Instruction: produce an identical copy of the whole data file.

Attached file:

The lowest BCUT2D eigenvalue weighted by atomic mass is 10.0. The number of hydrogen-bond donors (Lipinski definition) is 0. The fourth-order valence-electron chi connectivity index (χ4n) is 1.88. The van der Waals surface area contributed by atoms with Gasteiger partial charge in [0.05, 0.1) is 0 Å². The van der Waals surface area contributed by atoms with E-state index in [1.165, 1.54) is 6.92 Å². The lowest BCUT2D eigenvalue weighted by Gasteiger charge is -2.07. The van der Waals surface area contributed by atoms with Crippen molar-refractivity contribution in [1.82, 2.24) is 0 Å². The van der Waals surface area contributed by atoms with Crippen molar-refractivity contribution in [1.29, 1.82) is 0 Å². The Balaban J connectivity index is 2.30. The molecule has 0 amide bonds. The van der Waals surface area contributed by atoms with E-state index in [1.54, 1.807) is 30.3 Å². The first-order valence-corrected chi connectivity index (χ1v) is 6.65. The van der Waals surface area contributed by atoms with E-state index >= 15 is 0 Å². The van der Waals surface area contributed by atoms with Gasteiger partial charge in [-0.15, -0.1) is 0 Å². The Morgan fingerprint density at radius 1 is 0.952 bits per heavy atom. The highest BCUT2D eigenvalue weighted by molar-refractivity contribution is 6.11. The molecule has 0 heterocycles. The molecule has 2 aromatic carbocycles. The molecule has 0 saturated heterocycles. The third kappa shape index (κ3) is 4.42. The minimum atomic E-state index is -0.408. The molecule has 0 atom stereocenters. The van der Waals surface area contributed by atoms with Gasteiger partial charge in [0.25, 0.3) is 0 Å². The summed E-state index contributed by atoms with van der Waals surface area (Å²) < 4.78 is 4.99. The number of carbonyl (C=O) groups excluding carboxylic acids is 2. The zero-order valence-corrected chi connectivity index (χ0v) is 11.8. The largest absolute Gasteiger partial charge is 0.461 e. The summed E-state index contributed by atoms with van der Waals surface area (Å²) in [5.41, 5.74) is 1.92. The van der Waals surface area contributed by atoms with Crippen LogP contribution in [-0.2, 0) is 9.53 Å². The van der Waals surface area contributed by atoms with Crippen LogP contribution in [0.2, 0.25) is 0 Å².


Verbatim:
The lowest BCUT2D eigenvalue weighted by atomic mass is 10.0. The number of hydrogen-bond donors (Lipinski definition) is 0. The fourth-order valence-electron chi connectivity index (χ4n) is 1.88. The van der Waals surface area contributed by atoms with Gasteiger partial charge in [0.05, 0.1) is 0 Å². The van der Waals surface area contributed by atoms with E-state index in [1.165, 1.54) is 6.92 Å². The lowest BCUT2D eigenvalue weighted by Gasteiger charge is -2.07. The van der Waals surface area contributed by atoms with Crippen molar-refractivity contribution in [1.82, 2.24) is 0 Å². The van der Waals surface area contributed by atoms with Crippen molar-refractivity contribution in [1.29, 1.82) is 0 Å². The Balaban J connectivity index is 2.30. The molecule has 0 amide bonds. The van der Waals surface area contributed by atoms with E-state index in [1.54, 1.807) is 30.3 Å². The first-order valence-corrected chi connectivity index (χ1v) is 6.65. The van der Waals surface area contributed by atoms with E-state index >= 15 is 0 Å². The van der Waals surface area contributed by atoms with Gasteiger partial charge in [-0.15, -0.1) is 0 Å². The Morgan fingerprint density at radius 1 is 0.952 bits per heavy atom. The highest BCUT2D eigenvalue weighted by molar-refractivity contribution is 6.11. The molecule has 0 heterocycles. The molecule has 2 aromatic carbocycles. The molecule has 0 saturated heterocycles. The third kappa shape index (κ3) is 4.42. The minimum atomic E-state index is -0.408. The molecule has 0 atom stereocenters. The van der Waals surface area contributed by atoms with Gasteiger partial charge in [0.25, 0.3) is 0 Å². The summed E-state index contributed by atoms with van der Waals surface area (Å²) < 4.78 is 4.99. The number of carbonyl (C=O) groups excluding carboxylic acids is 2. The zero-order valence-corrected chi connectivity index (χ0v) is 11.8. The largest absolute Gasteiger partial charge is 0.461 e. The summed E-state index contributed by atoms with van der Waals surface area (Å²) in [5.41, 5.74) is 1.92. The van der Waals surface area contributed by atoms with Crippen LogP contribution in [-0.2, 0) is 9.53 Å². The van der Waals surface area contributed by atoms with Crippen LogP contribution in [0.2, 0.25) is 0 Å².